Our past employers purchased my good horse, Shadow, when we moved from the ranch. As most of you know, I'd been told to never ride again, so it was with mixed feelings I left Shadow behind. I didn't even go out to the barn to "say goodbye" to him. Why put myself through that? He really wouldn't know the difference. We'd had 12 good years together.
His new owner loves him so much and sends me pictures every once in awhile of her riding him. She's so proud and happy with him. And those pictures always made me cry.
However, a couple of days ago, she sent me a DVD that her aunt had made of her riding Shadow in the arena and also through the pond on the ranch. My old friend Shadow stopped to paw the water and splash and play, his rider revelling in his joy of life.
And miraculously, I did not even feel a hint of tears as I watched. I truly felt happy that he is so well-loved and appreciated. He is 17 years old and has a good home where he's already lived for seven years. I could not ask for more.
And I myself am really learning to accept my new normal and that feels good. It's all about adjustments and blessings and dusting myself off and getting back on the road of life.
Last night, I watched an episode of "The Soup," a comedic show on TV which makes fun of the stupidity of much of what is on television. I never watch it, but last night, I guess my mood was right.
I went to bed and was talking, as always, with my husband about the show and also about our neighbors across the road and I got to laughing so hard, I couldn't talk. (Our neighbors live amidst a lot of trash and I was venting in a humorous way about our frustrations with having to look at their yard). I had not laughed that hard in a very long time. And when I was done, I felt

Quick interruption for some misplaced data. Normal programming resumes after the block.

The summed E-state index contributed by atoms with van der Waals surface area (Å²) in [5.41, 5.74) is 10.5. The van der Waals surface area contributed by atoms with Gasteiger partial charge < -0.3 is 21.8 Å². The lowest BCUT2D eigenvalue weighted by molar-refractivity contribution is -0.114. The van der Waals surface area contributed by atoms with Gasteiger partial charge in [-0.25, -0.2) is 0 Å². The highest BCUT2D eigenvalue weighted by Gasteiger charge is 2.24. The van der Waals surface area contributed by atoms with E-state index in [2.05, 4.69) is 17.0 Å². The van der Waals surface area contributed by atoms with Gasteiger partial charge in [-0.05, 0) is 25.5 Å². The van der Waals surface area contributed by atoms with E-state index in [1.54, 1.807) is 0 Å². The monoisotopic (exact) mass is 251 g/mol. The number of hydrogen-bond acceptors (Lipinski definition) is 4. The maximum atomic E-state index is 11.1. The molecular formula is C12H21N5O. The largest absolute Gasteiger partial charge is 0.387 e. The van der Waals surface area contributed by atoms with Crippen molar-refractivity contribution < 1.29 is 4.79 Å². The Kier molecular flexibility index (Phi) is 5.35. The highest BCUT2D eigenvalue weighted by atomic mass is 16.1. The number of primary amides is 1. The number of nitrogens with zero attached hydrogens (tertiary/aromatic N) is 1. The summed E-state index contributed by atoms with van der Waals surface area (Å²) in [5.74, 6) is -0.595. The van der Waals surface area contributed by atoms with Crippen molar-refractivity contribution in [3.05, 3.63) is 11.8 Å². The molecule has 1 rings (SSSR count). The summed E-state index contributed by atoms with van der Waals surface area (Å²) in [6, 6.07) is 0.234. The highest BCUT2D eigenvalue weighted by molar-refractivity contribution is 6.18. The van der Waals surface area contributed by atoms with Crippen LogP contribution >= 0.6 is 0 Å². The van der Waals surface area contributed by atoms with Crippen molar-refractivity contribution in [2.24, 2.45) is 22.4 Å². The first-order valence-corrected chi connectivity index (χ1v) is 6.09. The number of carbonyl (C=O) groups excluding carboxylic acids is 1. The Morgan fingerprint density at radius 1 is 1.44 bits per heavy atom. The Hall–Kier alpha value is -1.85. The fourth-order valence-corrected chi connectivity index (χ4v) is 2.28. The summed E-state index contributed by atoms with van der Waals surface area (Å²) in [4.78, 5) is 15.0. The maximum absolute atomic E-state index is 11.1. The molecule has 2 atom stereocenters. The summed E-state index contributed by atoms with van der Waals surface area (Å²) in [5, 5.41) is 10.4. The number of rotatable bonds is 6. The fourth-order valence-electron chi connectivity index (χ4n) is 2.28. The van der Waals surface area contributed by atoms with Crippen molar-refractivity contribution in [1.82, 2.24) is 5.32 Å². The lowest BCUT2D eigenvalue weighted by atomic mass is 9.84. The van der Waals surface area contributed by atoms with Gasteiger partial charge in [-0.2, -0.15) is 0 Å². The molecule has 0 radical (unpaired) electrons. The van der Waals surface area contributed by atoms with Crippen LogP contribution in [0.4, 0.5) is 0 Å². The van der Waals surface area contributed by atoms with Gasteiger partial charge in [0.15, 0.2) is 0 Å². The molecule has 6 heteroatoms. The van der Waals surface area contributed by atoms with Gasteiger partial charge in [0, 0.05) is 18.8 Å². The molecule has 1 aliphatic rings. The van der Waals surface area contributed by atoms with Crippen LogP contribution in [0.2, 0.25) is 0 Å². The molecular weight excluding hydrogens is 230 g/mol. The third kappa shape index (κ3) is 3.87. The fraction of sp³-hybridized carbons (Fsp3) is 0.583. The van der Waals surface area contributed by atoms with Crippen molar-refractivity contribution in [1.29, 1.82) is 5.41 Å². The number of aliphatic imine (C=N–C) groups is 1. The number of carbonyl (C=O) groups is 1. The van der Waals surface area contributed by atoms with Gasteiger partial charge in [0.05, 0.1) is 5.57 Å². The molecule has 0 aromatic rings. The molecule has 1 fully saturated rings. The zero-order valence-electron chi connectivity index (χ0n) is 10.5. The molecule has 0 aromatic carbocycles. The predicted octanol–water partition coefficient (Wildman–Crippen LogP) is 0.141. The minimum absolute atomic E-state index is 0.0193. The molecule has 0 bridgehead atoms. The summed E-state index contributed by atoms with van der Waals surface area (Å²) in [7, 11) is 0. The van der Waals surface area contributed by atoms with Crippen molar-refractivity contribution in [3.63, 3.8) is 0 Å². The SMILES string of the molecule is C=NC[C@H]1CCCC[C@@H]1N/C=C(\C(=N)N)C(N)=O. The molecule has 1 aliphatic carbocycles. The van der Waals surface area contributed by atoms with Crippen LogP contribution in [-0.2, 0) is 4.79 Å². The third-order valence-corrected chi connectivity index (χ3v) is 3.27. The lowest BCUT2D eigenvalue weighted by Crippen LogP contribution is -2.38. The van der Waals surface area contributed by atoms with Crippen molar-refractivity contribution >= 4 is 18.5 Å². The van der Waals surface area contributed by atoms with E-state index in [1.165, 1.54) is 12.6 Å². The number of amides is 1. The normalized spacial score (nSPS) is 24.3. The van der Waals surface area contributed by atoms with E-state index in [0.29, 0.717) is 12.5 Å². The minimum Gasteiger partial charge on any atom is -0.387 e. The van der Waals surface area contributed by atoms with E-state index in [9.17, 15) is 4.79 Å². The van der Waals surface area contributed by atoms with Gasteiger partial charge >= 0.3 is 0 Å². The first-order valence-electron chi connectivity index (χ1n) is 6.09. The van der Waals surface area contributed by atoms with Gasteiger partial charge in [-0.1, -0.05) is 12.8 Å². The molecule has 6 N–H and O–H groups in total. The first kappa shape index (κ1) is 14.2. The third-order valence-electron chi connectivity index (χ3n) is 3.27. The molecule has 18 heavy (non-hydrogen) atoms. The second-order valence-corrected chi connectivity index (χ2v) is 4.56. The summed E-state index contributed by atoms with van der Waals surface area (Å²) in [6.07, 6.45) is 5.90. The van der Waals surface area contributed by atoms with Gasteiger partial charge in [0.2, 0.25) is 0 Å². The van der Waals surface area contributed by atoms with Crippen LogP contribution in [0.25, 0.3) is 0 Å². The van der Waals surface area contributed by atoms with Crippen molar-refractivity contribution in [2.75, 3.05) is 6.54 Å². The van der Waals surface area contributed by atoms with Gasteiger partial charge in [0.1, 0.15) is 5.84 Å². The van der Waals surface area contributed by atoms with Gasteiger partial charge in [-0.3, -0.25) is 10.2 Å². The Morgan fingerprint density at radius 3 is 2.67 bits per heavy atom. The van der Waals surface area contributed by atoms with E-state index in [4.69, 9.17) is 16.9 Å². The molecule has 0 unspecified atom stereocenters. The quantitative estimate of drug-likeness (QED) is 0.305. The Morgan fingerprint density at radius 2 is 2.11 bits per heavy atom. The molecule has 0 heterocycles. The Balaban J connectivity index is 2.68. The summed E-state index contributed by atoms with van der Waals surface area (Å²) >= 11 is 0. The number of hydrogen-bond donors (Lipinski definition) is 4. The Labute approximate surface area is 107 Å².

the familiar electrical impulses and pain from nerve compression. Laughing is a "valsalva" manuever, as is crying, coughing, sneezing. It's a literal strain.
Good Friday was two days ago and four years ago on Good Friday, my life changed forever when the horse I was riding threw on the brakes and stopped in front of a jump. It WAS a good Friday. I lived, I'm walking and talking and with my family and able to carry on and live and sometimes, in spite of the payback, laugh really, really hard.
And yesterday morning, my 82 year old neighbor to the north of us called to visit. Esther is a lifelong (now retired) ranch woman who ranched for many years in Elko County, Nevada. We have friends in common and also livestock. We talked for 90 minutes about mustangs and cowdogs and cows and ranch kids. We both need it like a cool draught from the trough at the foot of a windmill.